Speed bumps ahead for Indian markets

Rising oil prices, interest rates and a weakening currency may spell trouble for smaller companies, which have enjoyed a good run so far

After studying law I vectored towards journalism by accident and it's the only job I've done since. It's a job that has taken me on a private jet to Jaisalmer - where I wrote India's first feature on fractional ownership of business jets - to the badlands of west UP where India's sugar economy is inextricably now tied to politics. I'm a big fan of new business models and crafty entrepreneurs. Fortunately for me, there are plenty of those in Asia at the moment.

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In the weeks, months and year ahead, India’s four-year bull market could be staring at a substantial disruption as sectors like banking and finance go out of favour.

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Besides, there is no clarity on which sectors will replace them. The 1,015 point or 8.8 percent fall in the benchmark Nifty in the last month has prompted the question: Can a lethal cocktail of rising interest rates, oil prices and a weakening currency crimp earnings and take the indices much lower?

“Interest rates and oil costs are a variable but I expect both to settle down after the US mid-term elections in November,” says Sanjiv Bhasin, executive vice president at brokerage IIFL.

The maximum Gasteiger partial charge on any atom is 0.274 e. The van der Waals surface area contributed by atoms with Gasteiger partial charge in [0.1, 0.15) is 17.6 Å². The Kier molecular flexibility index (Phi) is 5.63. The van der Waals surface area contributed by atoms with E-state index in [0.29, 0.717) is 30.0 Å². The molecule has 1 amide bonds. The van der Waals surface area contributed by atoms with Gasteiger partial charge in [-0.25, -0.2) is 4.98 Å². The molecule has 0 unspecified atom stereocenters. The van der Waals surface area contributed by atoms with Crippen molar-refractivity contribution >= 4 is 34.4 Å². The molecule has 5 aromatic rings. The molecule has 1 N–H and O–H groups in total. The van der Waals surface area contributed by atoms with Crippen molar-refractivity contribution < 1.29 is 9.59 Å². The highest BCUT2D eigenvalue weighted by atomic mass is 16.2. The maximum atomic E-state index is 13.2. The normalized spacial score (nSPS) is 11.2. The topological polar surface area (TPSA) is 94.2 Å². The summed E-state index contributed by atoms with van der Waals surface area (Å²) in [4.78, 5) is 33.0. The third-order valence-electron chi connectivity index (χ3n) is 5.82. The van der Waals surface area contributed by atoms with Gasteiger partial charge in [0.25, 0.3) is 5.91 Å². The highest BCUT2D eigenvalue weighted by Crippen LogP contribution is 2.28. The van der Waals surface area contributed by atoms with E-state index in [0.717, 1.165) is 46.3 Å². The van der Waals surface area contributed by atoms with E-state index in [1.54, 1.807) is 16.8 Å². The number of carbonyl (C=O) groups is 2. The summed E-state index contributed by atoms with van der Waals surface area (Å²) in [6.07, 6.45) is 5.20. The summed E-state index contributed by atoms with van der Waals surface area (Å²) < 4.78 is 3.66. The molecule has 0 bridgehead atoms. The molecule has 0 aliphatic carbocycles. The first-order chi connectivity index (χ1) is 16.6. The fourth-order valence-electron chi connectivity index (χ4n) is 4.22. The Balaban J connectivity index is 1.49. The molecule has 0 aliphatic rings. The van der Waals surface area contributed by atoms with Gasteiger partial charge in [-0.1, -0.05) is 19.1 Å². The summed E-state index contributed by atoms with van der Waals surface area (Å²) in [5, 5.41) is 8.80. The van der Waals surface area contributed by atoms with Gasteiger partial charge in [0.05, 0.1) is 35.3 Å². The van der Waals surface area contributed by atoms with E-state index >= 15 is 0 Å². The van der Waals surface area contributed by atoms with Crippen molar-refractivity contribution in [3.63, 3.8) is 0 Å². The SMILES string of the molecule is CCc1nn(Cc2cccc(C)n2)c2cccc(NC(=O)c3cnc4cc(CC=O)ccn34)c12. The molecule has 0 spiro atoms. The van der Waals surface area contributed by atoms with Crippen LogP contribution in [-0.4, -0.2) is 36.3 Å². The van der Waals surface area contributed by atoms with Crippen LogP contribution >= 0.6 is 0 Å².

For now the consensus is that earnings for large firms on aggregate are unlikely to be affected as a third of the Nifty’s earnings are linked to companies that export, and are likely to gain with the 11.2 percent rupee depreciation in September. But dig deeper and it is apparent that as consumers cut spending, on account of higher oil and loan rates, there could be earnings downgrades in consumer-related businesses that have contributed to a majority of the Nifty’s gains in this bull run.

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India’s Nifty FMCG index is up by 81 percent since May 2014. Expect some shuffling of valuations between the exporters (IT, pharma) and domestic plays.

Tightening liquidity (in India and globally) and a looming national election in 2019 have made the road ahead for smaller companies bumpier. They benefited disproportionately from lower interest rates and leaner balance sheets.

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In the last five years, the Nifty Midcap 50 has moved from an earnings multiple of 9.57 to 71.78. Compared to the Nifty, which trades at a PE of 26.62, these companies are trading at valuations not seen since the early 1990s. Clearly, valuations had risen faster than earnings growth and a reduction in liquidity means they have a long way to go on the downside. These companies are more vulnerable to rising interest rates that raise borrowing costs and reduce margins. As investors find it harder to forecast future earnings, they’ve been exiting these businesses.

So far foreign investors have pulled out ₹47,000 crore in equities this year. This has been partially offset by money from systematic investment plans (SIPs), albeit at a declining run rate. Last year SIPs peaked at ₹16,000 crore a month. They are down to about ₹7,000 crore a month at present. It remains to be seen what an extended market downturn does to this number. A reduction here could open the floodgates for a more broad-based sell off.

(This story appears in the 26 October, 2018 issue of Forbes India. You can buy our tablet version from Magzter.com. To visit our Archives, click here.)

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